Among the most efficient scorers among freshman in power conference hoops, Duke shooting guard Frank Jackson was a difference maker on the offensive end for stretches this season, putting points on the board in bunches on some nights. The third wheel in a talented Duke backcourt featuring Luke Kennard and Grayson Allen, Jackson nonetheless emerged as a key cog for a Blue Devils team that finished as the nation's sixth ranked offense accord to KenPom. Averaging 10.9 points per game, Jackson entered the draft process without an agent, but ultimately decided to stay in past the withdrawal deadline after a solid showing in the first game of the 2017 NBA Draft Combine.
Jackson's intrigue at the next level starts with his solid physical tools. Standing 6'3.5 in shoes with a 6'7.5 wingspan, Jackson has average size and solid length for a shooting guard. However, he's a powerful and explosive leaper capable of finishing emphatically above the rim. Registering a 42-inch vertical leap at the NBA combine, the Washington, DC-born guard also possesses a strong first step that allows him to get to the basket with aggressive straight-line drives. Possessing a sturdy 202-pound frame, Jackson has room to fill out, tested as one of the top all-around performers at the NBA Combine and showcased his athleticism on both ends during his time at Duke despite playing through a stress reaction in his right foot that he didn't have surgically repaired until late May.
It is Jackson's ability to get downhill quickly to score as a slasher combined with his perimeter shot making ability that rank as his most appealing trait as an NBA prospect. Making considerable strides with his consistency as a jump shooter in the summer and fall leading into his freshman year, Jackson made his mark at Duke with 60% of his shot attempts coming from the perimeter in the half court according to Synergy Sports Technology, but also scored with solid consistency attacking the basket. Doing most of his damage playing off the ball attacking closeouts, the Lone Peak (UT) product found some success operating out of the pick and roll, and in hand off situations as well seeing some action playing on the ball as well.
Making 39% of his 3-point attempts over 5.7 attempts per-40 minutes pace adjusted last season, Jackson was a fairly efficient, productive perimeter weapon. A somewhat streaky perimeter threat who shoots the ball with nice touch and good balance both off the catch and off the dribble, Jackson doesn't have the quickest release, but gets a lot of air under the ball and possesses solid range. A valuable floor spacer and a threat to pull up from beyond the arc when his defender goes under screens, Jackson was an impact player on the nights his shot was falling at a high rate.
Aside from his jump shooting ability, Jackson does his best work making decisive straight-lines drives to the rim attacking closeouts or turning the corner and going right the basket in ball screen actions. A fairly crafty, athletic finisher with nice footwork around the basket, Jackson shot a well above average 57% in finishing situations in the half court, converted 48% of the floaters he attempted, flashing deft touch, and made some explosive plays finishing above the rim when he found daylight in close. Though he's adept at putting pressure on the rim attacking gaps off of hard in-and-out dribbles and basic crossovers, he lacks a degree of shiftiness as a shot creator unable to create separation at times and struggling to handle the ball against pressure.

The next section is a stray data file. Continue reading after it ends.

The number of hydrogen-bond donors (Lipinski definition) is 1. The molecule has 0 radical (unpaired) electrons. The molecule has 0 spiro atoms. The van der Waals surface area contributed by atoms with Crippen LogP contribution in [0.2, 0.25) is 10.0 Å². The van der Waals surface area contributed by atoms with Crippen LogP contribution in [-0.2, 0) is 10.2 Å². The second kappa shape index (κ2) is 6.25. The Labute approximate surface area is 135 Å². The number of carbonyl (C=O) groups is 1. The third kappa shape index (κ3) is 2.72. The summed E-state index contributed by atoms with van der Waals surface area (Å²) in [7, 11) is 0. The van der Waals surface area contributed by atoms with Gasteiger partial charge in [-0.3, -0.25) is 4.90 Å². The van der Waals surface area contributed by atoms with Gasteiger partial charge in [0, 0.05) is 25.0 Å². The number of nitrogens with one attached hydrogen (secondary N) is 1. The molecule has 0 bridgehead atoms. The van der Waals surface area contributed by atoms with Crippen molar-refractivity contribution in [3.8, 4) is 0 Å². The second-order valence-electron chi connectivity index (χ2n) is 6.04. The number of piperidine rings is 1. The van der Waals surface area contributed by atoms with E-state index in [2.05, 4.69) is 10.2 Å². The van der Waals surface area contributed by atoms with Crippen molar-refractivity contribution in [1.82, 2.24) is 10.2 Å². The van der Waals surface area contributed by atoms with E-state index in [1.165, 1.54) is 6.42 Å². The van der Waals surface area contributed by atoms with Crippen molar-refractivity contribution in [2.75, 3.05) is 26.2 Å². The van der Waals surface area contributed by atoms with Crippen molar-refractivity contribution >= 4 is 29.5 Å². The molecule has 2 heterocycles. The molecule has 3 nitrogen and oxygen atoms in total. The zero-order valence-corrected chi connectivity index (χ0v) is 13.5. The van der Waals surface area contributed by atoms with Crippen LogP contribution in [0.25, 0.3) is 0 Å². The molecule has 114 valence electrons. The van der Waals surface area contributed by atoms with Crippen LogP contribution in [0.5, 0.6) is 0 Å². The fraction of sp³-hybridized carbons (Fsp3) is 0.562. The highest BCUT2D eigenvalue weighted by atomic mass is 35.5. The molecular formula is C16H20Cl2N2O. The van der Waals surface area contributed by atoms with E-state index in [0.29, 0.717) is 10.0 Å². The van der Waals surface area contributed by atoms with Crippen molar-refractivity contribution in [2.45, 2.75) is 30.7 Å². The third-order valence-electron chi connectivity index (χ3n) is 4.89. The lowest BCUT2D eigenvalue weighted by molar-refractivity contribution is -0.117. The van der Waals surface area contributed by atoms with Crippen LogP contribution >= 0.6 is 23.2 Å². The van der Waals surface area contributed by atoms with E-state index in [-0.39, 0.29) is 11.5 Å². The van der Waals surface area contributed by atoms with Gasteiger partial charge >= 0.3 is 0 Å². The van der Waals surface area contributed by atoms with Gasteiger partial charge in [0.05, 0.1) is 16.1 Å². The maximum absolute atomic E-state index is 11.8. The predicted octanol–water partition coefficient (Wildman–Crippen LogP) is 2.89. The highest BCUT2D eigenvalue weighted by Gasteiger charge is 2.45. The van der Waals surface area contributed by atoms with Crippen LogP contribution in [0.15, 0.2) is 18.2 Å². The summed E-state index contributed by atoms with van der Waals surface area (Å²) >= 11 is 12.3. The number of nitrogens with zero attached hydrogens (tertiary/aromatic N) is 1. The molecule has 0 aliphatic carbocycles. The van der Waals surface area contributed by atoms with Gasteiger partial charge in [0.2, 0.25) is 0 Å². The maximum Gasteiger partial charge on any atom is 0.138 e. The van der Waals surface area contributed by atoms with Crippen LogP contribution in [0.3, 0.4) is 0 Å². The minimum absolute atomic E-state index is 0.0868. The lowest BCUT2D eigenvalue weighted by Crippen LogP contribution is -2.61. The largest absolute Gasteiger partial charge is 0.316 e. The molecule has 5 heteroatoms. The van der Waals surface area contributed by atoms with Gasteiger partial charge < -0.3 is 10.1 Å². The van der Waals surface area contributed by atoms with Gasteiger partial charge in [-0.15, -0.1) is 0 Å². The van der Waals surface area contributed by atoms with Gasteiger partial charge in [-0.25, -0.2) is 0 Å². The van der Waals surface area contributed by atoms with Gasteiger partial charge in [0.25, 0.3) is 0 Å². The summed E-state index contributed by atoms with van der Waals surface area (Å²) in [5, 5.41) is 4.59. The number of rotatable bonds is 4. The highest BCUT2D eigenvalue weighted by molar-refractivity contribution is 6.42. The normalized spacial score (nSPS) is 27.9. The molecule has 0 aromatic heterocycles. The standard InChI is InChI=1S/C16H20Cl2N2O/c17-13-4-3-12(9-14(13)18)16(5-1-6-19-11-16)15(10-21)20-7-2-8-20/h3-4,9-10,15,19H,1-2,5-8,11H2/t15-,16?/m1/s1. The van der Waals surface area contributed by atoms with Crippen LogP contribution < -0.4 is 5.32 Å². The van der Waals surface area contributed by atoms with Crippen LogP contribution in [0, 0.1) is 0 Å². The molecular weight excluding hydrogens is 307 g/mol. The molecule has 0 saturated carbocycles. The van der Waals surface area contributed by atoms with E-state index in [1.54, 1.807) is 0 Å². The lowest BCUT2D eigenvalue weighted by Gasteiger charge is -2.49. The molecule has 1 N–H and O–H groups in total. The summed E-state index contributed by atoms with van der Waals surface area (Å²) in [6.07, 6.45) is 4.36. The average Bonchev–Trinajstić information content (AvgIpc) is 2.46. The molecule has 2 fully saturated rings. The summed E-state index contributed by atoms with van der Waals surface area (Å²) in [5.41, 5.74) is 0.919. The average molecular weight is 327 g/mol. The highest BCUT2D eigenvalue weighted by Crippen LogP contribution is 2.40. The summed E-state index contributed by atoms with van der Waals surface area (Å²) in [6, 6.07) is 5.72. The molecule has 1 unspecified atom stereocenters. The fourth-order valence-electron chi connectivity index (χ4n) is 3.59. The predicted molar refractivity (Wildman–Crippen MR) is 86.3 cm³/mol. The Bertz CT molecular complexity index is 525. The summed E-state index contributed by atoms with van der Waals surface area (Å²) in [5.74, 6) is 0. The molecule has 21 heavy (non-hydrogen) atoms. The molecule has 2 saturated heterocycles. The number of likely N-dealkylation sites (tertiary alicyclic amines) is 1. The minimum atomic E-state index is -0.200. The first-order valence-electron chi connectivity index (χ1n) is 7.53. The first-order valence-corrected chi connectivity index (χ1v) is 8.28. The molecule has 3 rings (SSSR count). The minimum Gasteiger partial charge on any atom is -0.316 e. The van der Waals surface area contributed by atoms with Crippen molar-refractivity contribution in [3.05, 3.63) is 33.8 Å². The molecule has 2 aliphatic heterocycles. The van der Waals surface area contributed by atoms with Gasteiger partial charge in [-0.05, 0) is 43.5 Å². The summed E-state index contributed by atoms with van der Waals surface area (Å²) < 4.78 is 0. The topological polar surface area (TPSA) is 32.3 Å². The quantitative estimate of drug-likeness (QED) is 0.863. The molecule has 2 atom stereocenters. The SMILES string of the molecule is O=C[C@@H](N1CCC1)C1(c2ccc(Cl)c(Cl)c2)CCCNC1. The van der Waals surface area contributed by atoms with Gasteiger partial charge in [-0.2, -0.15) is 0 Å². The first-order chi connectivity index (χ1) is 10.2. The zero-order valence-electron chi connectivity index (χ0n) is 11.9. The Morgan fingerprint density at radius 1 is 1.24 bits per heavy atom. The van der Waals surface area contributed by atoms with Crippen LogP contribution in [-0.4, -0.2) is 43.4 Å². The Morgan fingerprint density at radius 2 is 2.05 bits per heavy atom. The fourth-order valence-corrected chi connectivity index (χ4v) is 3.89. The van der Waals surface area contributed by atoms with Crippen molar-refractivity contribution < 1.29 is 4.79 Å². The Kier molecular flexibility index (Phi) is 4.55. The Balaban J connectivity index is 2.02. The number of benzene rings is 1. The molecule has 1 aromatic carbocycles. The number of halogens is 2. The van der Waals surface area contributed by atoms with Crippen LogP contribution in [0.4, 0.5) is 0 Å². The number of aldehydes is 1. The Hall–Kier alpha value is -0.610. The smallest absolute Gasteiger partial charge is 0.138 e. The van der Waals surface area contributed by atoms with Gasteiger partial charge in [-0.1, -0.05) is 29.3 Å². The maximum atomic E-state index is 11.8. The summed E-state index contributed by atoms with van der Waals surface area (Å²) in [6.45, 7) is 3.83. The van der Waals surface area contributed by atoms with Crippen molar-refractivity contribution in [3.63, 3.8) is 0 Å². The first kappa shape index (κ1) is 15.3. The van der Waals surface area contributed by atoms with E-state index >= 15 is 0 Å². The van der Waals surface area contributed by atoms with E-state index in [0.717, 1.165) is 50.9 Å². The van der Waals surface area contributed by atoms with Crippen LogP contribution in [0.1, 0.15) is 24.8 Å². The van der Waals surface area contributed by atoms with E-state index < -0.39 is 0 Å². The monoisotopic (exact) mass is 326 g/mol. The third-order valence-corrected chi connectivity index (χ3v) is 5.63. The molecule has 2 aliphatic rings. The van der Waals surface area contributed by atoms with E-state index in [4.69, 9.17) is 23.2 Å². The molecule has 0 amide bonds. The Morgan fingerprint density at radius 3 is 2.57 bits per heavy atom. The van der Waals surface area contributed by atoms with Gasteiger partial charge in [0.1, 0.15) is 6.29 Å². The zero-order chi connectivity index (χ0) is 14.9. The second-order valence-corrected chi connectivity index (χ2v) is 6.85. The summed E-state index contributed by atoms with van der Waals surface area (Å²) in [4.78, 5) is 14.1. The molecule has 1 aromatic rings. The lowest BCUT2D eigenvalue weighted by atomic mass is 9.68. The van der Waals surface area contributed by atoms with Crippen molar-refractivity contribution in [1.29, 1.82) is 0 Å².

Jackson's limitations as a shot creator coupled with his lack of court vision and questionable comfort level initiating offense make him less than effective as a full-time playmaker at this point in his career. Committing a number of careless turnovers early in the shot clock last season, Jackson was most effective playing a secondary ball-handling role. Not always adept at picking and choosing his spots or consistently utilizing changes of speed and direction effectively, Jackson is a score-first guard who could conceivably grow into a true combo, but is more of a true shooting guard who would be most comfortable alongside another dynamic playmaker at the moment. Dishing out only 2.7 assists per-40 minutes pace adjusted last season, despite the huge amount of scoring power alongside him in a free-flowing offense, Jackson has plenty of room to grow as a passer and decision-maker.
Defensively, Jackson shows solid intensity at times getting in a low stance and moving his feet, but also looked less than engaged both on and off the ball at times this season. Lacking a degree of lateral quickness to defend elite point guards and exceptional size or length to defend taller guards, Jackson could be a bit stuck behind the eight-ball defensively early on at the next level, but the former McDonald's All-American showed promise he was dialed in and has the competitiveness to make some strides on this end if he can play with more consistent intensity.
Jackson's foot surgery has kept him off the floor for the home stretch of the draft process, but he did himself a lot of good in the weeks leading up to his operation. A terrific athlete who likes to play downhill and shows flashes as a shot-maker, Frank Jackson has some clear-cut weaknesses as a playmaker and lacks versatility as a defender. Just 19 years old, the former Utah Mr. Basketball figures to have some potential as a combo guard who can provide a valuable scoring punch off the bench in the right environment and eventually grow into a more prolific ball handler and playmaker down the road.